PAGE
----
In 2017, long after the Vietnam War, U.S. President Donald Trump finally made his debut in Vietnam, not in the capital city of Hanoi in the north, nor in the business hub of Ho Chi Minh City in the south, but at about the midway point, in Da Nang.
The central Vietnamese city was hosting dozens of global leaders at the time, from New Zealand’s Jacinda Ardern to South Korea's Moon Jae-in to Trump, at the Asia Pacific Economic Cooperation summit. Pulling off one of the world’s biggest conferences without a hitch gave Da Nang something to brag about.
But it also was a sign of something bigger: locals and foreigners are now looking beyond Vietnam’s biggest cities and finding potential in second-tier locales.
Da Nang is seen as a clean, well-managed city. The northern port of Hai Phong is luring trade from China. The province of Binh Duong, next to Ho Chi Minh City, is a prime spot for industrial production.
The trend suggests that as Vietnam develops, it has a chance to spread out economic gains across the country. While many countries concentrate growth in coastal urban areas, Vietnam could see a more even distribution that reduces inequality and enables sustainable growth.
“Da Nang is currently one of the emerging hotspots for foreign direct investment inflow from Singapore and Europe,” recruitment agency Navigos Group said in a news release, noting that Binh Duong had even higher demand for employees and a bigger labor pool.
The company opened a branch in Da Nang earlier this year, following a string of other businesses, from a German information technology outsourcing firm to the Australian Chamber of Commerce in Vietnam.
“The rapid increase in recruitment demand brings many challenges,” said Gaku Echizenya, the CEO of Navigos Group. “We decided to inaugurate a representative office in Da Nang to help businesses and candidates easily connect with each other.”
In the past Da Nang was known for its beaches and for seeing the first U.S. troops to deploy in the Vietnam War, in 1965. But more recently its municipal government has made it a place to do business. Its relatively clean streets and low crime rate make it attractive for Vietnamese seeking a less polluted place to escape the big cities. Da Nang ranked No. 5 in the latest Provincial Competitiveness Index, which scores cities and provinces based on business indicators like corruption and land access.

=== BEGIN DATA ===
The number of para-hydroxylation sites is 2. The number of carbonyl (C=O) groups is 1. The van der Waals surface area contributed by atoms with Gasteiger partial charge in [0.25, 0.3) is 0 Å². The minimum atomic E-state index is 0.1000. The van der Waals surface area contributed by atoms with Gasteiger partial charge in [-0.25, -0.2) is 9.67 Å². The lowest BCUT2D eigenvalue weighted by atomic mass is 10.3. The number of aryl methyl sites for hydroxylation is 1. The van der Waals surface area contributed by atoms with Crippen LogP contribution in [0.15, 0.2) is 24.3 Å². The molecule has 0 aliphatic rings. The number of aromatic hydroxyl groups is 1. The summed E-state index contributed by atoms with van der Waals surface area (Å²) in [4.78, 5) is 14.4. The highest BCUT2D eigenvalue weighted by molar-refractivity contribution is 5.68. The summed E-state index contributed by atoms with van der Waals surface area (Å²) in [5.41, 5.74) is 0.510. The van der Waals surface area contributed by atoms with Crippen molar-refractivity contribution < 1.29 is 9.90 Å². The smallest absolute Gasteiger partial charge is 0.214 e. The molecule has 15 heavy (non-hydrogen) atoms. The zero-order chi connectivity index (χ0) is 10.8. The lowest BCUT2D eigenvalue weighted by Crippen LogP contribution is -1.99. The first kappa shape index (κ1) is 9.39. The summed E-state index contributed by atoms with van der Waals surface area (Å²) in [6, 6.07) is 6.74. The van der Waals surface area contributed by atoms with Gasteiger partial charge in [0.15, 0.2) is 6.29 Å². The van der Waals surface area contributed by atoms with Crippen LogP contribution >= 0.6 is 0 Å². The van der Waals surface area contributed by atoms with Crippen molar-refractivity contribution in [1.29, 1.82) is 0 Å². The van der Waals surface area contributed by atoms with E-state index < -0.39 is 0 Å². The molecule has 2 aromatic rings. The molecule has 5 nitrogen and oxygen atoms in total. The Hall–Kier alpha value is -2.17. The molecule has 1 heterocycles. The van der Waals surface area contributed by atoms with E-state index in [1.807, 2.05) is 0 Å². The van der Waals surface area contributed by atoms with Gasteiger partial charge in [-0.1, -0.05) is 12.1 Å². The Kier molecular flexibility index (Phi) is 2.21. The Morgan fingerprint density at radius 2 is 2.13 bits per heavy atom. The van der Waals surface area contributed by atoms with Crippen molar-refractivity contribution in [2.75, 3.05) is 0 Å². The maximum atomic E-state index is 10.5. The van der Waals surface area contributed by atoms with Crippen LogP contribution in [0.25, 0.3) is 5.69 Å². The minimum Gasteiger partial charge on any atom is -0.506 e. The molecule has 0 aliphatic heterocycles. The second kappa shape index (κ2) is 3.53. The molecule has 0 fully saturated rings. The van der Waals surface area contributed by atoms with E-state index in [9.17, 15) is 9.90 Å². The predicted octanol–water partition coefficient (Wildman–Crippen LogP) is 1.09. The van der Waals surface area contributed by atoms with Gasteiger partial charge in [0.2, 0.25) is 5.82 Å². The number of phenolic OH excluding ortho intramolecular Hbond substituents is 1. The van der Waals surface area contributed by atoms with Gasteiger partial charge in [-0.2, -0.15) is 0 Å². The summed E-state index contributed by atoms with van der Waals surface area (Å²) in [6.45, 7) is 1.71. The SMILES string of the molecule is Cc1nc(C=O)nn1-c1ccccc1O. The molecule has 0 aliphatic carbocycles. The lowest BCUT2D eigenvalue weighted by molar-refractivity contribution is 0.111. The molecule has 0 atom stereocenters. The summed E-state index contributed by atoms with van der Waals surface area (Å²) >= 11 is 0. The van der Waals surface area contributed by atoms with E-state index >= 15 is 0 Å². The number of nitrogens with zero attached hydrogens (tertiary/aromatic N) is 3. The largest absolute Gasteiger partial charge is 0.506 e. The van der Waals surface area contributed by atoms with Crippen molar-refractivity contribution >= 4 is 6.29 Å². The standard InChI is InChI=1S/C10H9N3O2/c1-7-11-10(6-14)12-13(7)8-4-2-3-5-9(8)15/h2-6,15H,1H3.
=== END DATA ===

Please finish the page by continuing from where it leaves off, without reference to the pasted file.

Receiving even more foreign investment than Da Nang in 2018 was Hai Phong. The city’s airport links international travelers to the UNESCO World Heritage site at Ha Long Bay. But beyond that it has been a key shipping hub, even more so as investors move out of China and seek alternative trading partners like Vietnam.
“Hai Phong has all the necessary ingredients to develop into a true global port city,” along the lines of Amsterdam and London, said Stephen Wyatt, country head of the real estate firm JLL Vietnam.
He suggested the city focus on improving areas that could increase logistics efficiency, from traffic management, to customs procedures, to use of new technology.
Other locations are getting more attention, too. Another domestic carrier, Bamboo Airlines, launched in January, and promises to bring more people and business to Quy Nhon, where the company is based. The town also operates a large container port and is becoming a more popular tourist destination.
Elsewhere, Vietnam seems full of factory-filled zones where investor demand is taking up most of the supply of real estate, from Dong Nai and Long An in the south to Bac Ninh and Hai Duong in the north.
It has not all been smooth sailing. Da Nang’s fast rise has come with criticism that its late technocratic leader Nguyen Ba Thanh ruled with an iron fist. And despite its generally well regulated reputation the city is now stuck in a business-government corruption scandal. But for better or worse, this and other of Vietnam’s second-tier cities are getting more of the spotlight than ever.